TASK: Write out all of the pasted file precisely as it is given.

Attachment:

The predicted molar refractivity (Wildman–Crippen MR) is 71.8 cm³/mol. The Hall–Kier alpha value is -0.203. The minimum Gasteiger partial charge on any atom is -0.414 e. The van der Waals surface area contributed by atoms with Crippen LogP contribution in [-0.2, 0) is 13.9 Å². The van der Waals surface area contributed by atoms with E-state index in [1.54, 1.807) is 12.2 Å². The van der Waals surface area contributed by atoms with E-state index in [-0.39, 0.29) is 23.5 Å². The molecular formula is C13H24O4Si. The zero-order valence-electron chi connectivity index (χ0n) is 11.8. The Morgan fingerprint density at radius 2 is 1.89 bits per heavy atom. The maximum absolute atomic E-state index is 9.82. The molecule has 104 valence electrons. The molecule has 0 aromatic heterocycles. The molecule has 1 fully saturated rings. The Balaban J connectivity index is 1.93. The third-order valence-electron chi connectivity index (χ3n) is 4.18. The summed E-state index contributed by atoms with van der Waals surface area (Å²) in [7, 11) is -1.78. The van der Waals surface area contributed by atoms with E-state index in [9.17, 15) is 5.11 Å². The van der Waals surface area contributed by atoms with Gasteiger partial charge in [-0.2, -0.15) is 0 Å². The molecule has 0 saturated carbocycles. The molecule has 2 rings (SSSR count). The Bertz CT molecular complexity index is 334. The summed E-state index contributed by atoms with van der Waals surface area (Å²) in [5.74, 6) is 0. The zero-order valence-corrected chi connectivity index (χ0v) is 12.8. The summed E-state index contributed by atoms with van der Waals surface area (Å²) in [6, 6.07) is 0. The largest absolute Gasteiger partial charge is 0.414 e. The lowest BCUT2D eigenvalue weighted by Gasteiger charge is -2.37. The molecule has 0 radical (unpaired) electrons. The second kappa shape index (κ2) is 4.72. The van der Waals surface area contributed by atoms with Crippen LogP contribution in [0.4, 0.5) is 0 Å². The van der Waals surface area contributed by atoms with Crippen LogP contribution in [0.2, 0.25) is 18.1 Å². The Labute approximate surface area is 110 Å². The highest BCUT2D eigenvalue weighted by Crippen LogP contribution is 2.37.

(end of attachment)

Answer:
The predicted molar refractivity (Wildman–Crippen MR) is 71.8 cm³/mol. The Hall–Kier alpha value is -0.203. The minimum Gasteiger partial charge on any atom is -0.414 e. The van der Waals surface area contributed by atoms with Crippen LogP contribution in [-0.2, 0) is 13.9 Å². The van der Waals surface area contributed by atoms with E-state index in [1.54, 1.807) is 12.2 Å². The van der Waals surface area contributed by atoms with E-state index in [-0.39, 0.29) is 23.5 Å². The molecular formula is C13H24O4Si. The zero-order valence-electron chi connectivity index (χ0n) is 11.8. The Morgan fingerprint density at radius 2 is 1.89 bits per heavy atom. The maximum absolute atomic E-state index is 9.82. The molecule has 104 valence electrons. The molecule has 0 aromatic heterocycles. The molecule has 1 fully saturated rings. The Balaban J connectivity index is 1.93. The third-order valence-electron chi connectivity index (χ3n) is 4.18. The summed E-state index contributed by atoms with van der Waals surface area (Å²) in [7, 11) is -1.78. The van der Waals surface area contributed by atoms with E-state index in [9.17, 15) is 5.11 Å². The van der Waals surface area contributed by atoms with Gasteiger partial charge in [-0.2, -0.15) is 0 Å². The molecule has 0 saturated carbocycles. The molecule has 2 rings (SSSR count). The Bertz CT molecular complexity index is 334. The summed E-state index contributed by atoms with van der Waals surface area (Å²) in [5.74, 6) is 0. The zero-order valence-corrected chi connectivity index (χ0v) is 12.8. The summed E-state index contributed by atoms with van der Waals surface area (Å²) in [6, 6.07) is 0. The largest absolute Gasteiger partial charge is 0.414 e. The lowest BCUT2D eigenvalue weighted by Gasteiger charge is -2.37. The molecule has 0 radical (unpaired) electrons. The second kappa shape index (κ2) is 4.72. The van der Waals surface area contributed by atoms with Crippen LogP contribution in [0.4, 0.5) is 0 Å². The van der Waals surface area contributed by atoms with Crippen LogP contribution in [0.2, 0.25) is 18.1 Å². The Labute approximate surface area is 110 Å². The highest BCUT2D eigenvalue weighted by Crippen LogP contribution is 2.37.